Scientists propose to fight prisoners' aggression with electrical brain stimulation

Modern prisons are centers of violence. However, this may change if a new experiment on the brains of the most aggressive prisoners is successful.

Scientists from the University of Huelva (Spain) reported that in the near future they are starting a study on the basis of a local prison in order to find out how much it is possible to calm the aggression of prisoners by transcranial stimulation of the brain with direct current - TDCS.

The researchers plan to use at least 12 volunteer prisoners serving sentences for murder in the experiments. For three days in a row, electrodes will be attached to their heads and an electric current will be passed through them. The process will last 15 minutes and will not give the subjects any unpleasant sensations.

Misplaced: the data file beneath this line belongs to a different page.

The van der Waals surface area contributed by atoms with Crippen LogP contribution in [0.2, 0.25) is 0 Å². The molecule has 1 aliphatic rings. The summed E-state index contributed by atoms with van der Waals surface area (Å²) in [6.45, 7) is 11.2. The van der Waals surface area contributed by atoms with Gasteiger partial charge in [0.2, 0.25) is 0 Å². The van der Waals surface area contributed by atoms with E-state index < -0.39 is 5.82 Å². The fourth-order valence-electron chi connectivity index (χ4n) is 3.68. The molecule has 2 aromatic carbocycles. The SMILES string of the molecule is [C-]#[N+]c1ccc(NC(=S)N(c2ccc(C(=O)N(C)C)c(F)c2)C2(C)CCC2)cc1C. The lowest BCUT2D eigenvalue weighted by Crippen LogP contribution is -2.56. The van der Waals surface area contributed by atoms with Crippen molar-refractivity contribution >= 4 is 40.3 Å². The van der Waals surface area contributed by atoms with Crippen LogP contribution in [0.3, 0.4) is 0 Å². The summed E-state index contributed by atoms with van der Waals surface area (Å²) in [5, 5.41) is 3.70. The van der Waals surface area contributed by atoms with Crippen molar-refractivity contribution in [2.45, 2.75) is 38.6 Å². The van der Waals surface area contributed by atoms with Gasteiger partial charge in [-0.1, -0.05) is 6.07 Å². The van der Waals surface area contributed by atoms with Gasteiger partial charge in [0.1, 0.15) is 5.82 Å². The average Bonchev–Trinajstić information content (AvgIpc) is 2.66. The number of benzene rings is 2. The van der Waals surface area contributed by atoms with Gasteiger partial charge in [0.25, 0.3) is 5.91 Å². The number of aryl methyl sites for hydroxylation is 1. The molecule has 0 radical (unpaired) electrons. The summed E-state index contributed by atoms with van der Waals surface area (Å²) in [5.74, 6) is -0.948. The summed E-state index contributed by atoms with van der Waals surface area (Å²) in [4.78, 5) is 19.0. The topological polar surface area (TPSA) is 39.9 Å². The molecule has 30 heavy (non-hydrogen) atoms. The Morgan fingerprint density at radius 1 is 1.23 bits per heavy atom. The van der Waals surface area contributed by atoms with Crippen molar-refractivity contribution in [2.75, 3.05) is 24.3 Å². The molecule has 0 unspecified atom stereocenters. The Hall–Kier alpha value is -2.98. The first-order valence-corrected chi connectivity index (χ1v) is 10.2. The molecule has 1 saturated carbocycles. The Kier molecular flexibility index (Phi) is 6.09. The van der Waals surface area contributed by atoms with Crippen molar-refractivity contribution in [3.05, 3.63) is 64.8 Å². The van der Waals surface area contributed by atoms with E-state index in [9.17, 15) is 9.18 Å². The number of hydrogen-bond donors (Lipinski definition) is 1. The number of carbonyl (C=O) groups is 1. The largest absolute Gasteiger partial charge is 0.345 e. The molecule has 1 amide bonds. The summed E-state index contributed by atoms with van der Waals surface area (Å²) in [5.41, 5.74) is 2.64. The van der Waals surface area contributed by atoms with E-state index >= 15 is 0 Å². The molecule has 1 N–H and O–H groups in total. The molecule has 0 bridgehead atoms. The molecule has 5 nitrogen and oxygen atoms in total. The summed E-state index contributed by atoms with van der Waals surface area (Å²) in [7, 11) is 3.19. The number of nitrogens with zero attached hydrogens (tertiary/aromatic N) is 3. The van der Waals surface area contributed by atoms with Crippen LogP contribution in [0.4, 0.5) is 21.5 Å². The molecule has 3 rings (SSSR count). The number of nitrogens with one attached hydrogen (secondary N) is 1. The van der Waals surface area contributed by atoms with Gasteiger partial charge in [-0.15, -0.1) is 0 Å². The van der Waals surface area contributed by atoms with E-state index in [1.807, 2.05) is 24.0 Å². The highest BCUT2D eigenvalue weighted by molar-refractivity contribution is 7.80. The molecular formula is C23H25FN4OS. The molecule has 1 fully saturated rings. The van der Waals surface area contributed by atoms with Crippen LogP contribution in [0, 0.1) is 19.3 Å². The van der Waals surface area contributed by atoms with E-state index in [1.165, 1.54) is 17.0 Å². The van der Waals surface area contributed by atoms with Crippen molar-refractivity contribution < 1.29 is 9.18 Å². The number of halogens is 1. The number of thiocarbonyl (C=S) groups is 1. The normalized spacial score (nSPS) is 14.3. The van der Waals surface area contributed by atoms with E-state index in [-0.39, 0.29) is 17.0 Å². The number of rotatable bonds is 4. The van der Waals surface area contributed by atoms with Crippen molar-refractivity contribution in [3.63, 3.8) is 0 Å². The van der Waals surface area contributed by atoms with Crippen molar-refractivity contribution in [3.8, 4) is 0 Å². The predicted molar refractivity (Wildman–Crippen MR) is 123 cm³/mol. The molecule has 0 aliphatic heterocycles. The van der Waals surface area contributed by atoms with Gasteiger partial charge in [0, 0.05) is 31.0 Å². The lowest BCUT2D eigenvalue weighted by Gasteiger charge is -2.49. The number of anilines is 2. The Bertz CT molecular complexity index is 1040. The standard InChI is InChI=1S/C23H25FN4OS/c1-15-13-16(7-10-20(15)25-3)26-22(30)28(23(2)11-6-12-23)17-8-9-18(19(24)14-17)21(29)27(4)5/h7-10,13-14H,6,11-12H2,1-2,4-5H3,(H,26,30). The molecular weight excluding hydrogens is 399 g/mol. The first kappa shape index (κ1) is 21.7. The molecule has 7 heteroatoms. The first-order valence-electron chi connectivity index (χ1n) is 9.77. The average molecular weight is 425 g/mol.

At the beginning and at the end of the experiment, each participant will have to answer a list of questions whether he agrees with statements such as, "sometimes I cannot cope with the urge to hit another person."

In addition to this, the team also hopes to collect saliva samples from each of the volunteers to determine the level of cortisol (stress hormone) in order to determine the degree of aggressiveness of the prisoner.

There are many critics of such experiments, who question, first of all, their ethical side. However, if TDCS helps inmates to curb their aggression, then prisons will become much calmer.